Before the end of Summer Term, I was already researching organised school pride events (as in Pride, but during the school day and just for kids). I was tired of the struggle; ready to give in and take our flags elsewhere, somewhere they were actually wanted. Alas, no such thing existed. How could this be? What a gigantic oversight. I approached Stonewall and a couple of other charities to suggest they get behind the idea, but no one would get on board. It is testament to my pig headed nature that I rallied my students and suggested we embarked on a community project – reaching out to other local schools and staging a large event at a local venue. I sent letters and emails to the Heads of a dozen schools across the area and waited. And waited. Eventually I established contact with a number of schools and we began networking and planning our event.
All was going so well. We had a free football stadium for the day, we had a make up artist booked, a drag queen would make a special guest appearance and lead a catwalk show. In February we held a Drag Day as part of LGBT History Month and the group created outfits and Vogued for our page of the school website.
And then Covid.
The less said about that the better. When we returned to school this year, after the Winter Of Dis-content (as in discontinued curriculum content) I started to wonder and even tentatively hope that maybe, just maybe we could reschedule. I put the feelers out and some of the original schools who had been involved expressed an interest in trying to organise something, even if a scaled back version of our 2020 vision. On the venue though, I was getting no response from my contact. This could be a deal breaker. Then I remembered that one of our leadership team has very close ties with a rugby club. This was the beginning of School Pride 2.0. We held a Zoom meeting just before Easter and actually met in real life just before Spring Break. Yes, I was the one who sat in the middle of the sports field with my mask on for a full hour. Things were taking shape. We set a date – July 9th; this seemed far, far out of the reach of Covid’s clutches. When the final stage of the Road Map was announced for June the 21st, we were sure nothing could get in our way this time. I was interviewed by the local paper – a pre-event promotion to raise the profile. What could go wrong now? We were home and dry.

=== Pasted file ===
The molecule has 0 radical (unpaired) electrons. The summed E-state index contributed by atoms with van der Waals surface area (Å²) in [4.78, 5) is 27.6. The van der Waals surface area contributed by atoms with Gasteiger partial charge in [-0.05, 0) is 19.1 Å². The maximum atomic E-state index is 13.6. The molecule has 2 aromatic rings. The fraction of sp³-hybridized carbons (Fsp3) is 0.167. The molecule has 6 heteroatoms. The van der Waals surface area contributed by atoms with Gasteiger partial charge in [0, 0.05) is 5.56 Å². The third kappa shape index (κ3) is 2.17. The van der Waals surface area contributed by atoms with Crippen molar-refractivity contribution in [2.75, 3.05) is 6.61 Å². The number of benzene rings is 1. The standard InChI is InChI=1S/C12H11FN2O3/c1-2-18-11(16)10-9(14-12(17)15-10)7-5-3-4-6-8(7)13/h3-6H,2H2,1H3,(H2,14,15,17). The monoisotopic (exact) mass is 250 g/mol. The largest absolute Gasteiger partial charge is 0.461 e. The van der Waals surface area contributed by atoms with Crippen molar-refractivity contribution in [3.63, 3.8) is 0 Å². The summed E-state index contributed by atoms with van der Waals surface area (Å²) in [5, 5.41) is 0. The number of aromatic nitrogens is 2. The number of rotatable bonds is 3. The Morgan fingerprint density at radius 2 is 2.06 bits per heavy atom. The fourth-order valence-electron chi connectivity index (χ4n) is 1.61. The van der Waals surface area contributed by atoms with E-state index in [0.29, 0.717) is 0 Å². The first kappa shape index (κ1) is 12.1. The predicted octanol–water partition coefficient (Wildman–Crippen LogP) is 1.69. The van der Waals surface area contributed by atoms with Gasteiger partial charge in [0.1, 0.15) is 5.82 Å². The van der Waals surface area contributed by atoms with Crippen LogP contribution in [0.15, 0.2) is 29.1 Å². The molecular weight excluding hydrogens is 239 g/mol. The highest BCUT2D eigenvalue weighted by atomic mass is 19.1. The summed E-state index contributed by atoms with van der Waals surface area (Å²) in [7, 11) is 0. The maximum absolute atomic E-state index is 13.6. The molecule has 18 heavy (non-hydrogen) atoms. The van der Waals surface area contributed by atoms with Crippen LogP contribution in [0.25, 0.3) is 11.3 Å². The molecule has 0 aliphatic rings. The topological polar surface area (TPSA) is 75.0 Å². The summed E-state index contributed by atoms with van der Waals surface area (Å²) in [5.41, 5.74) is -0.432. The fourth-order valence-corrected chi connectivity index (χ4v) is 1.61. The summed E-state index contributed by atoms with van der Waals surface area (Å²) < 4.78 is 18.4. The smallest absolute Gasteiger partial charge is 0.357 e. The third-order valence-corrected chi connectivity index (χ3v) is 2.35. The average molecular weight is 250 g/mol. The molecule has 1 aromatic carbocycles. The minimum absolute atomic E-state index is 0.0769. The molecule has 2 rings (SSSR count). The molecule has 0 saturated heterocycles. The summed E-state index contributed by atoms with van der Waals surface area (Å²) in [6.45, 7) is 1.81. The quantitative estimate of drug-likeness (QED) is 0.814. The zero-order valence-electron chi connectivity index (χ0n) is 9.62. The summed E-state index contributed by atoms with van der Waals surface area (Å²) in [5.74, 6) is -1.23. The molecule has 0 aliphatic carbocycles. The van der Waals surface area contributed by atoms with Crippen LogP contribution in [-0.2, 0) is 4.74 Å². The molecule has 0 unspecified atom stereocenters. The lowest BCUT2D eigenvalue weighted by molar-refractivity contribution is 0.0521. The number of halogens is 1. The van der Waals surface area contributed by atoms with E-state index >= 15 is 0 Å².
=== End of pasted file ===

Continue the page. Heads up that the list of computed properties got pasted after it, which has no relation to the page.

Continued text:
And then the Delta variant.
But Delta would have no dominion over Pride. Yes, we lost a couple of schools whose heads were just too nervous to consider such an undertaking. But the DFE have been consulted; the risk assessment duly written (all three hundred pages of it); and we have a local supermarket sponsoring us and providing catering.
I’m sure that the next three weeks are going to be fraught with last minute hitches and uncertainties: not least of all when it comes to the weather – we have planned for an outdoor celebration. Will the Great British Summer be the final hurdle that brings down an event that has now been two years in the making? Not if I can help it. There’s got to be some incantation I can recite or Pagan sprite I can invoke to stop rain. Just for one day. Serious suggestions welcome in the comments section.